Wish press would stop saying "we're the product" (as opposed to the consumer) though. Most companies have an incentive to take care of their products, keep them in tip-top shape so they can be sold at full price. There appears to be no such incentive for anyone in the info selling business. Ransomware delivered via malvertising? Not their problem. ID theft? Oh well. Most products are much safer than we are. We're more like pigs. Pigs aren't the product, they just produce the product and having done so, become irrelevant.
     
  7. z22 2006 User

    z22 2006 User BHOT's Own Fluffy

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    It's not just you; i have picture backup access through Amazon Prime and 10 gigs of space through google. I still backup data onto a fistful of thumb drives instead of the Cloud.
     
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  8. Tom LaPrise

    Tom LaPrise Absent-Minded Professor

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    I used GO Launcher and GO SMS on my first Android phone until rumors of privacy violations started. I don't trust anything from GO (or Cheetah Mobile, another known information swiper) now.

    Last night, I got an email from Google saying I wasn't using the official Google Calendar app and suggesting I switch. (I use Business Calendar because I like its view options and customization.) I consider that a privacy violation too--what in my phone told Google that I was using a different calendar app? Maybe Google can take a look at what I am using and give their calendar the same features so I'll use it, but that email makes me less likely to do so, not more.
     
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  9. scjjtt

    scjjtt A Former Palm User

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    Tom, I got the same email. I use Calengoo for the viewing reasons, as you have stated & because Calengoo has always allowed me to sync my tasks with the Google online calendar where their own Android calendar app before could not.

    I switch from Microsoft to Google years ago because of many reasons but one of them was privacy - feeling that they were less intrusive, (don't get me started about Apple's iTunes program/app for Windows - I can't even get it off my desktop computer). But now, and reading this thread, I am deeply concern about where Google is going with all of this.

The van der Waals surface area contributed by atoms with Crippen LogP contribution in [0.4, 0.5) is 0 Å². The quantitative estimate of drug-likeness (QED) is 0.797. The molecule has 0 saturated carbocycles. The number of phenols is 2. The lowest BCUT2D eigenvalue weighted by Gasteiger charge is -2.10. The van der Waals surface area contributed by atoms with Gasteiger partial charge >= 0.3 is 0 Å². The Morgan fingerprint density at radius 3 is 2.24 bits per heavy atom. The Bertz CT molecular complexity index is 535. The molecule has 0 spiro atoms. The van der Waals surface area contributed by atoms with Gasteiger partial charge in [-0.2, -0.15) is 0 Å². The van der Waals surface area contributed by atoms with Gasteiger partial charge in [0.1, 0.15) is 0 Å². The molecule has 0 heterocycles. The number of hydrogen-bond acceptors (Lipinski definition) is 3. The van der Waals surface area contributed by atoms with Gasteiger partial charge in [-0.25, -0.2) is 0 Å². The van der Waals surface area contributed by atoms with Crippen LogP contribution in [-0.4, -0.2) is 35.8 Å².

Identity theft is huge in AZ. People get paranoid over it. About 10 years ago our state's attorney was running commercials warning of us to be safe in how & who we give and use our private info. I couldn't believe the criticism that he received when it was revealed that if he was truly concern about our privacy that he should do something about the copies of ALL our signed documents of our home purchases available for everyone to read on the World Wide Web. I was amazed when I searched our address to discover that everything my wife & I signed, every page with our initials, date of birth, social security numbers, address, phone numbers and even what we paid for the home was public information!

    Our privacy has been compromised for years and it is only getting worse. I have been putting off getting & paying for some type of identity protection - maybe it is time to stop putting it off.

    Sent from my LG G4 using Tapatalk
     
  10. Hook

    Hook Phone Killer ;-) Arrrrr...f

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    Forgive me if you have already tried this, but this article has the method I used to eradicate iTunes from my Windows 10 installation and it worked for me. The trick is, you have to individually uninstall about 6 programs, not just iTunes.

    http://www.wikihow.com/Uninstall-iTunes

    As for the being pushed into someone's cloud, I feel the same way. That's originally why I left MS Office and why I ultimately moved to Linux. I realize the latter isn't practical for everyone, but I am so happy now.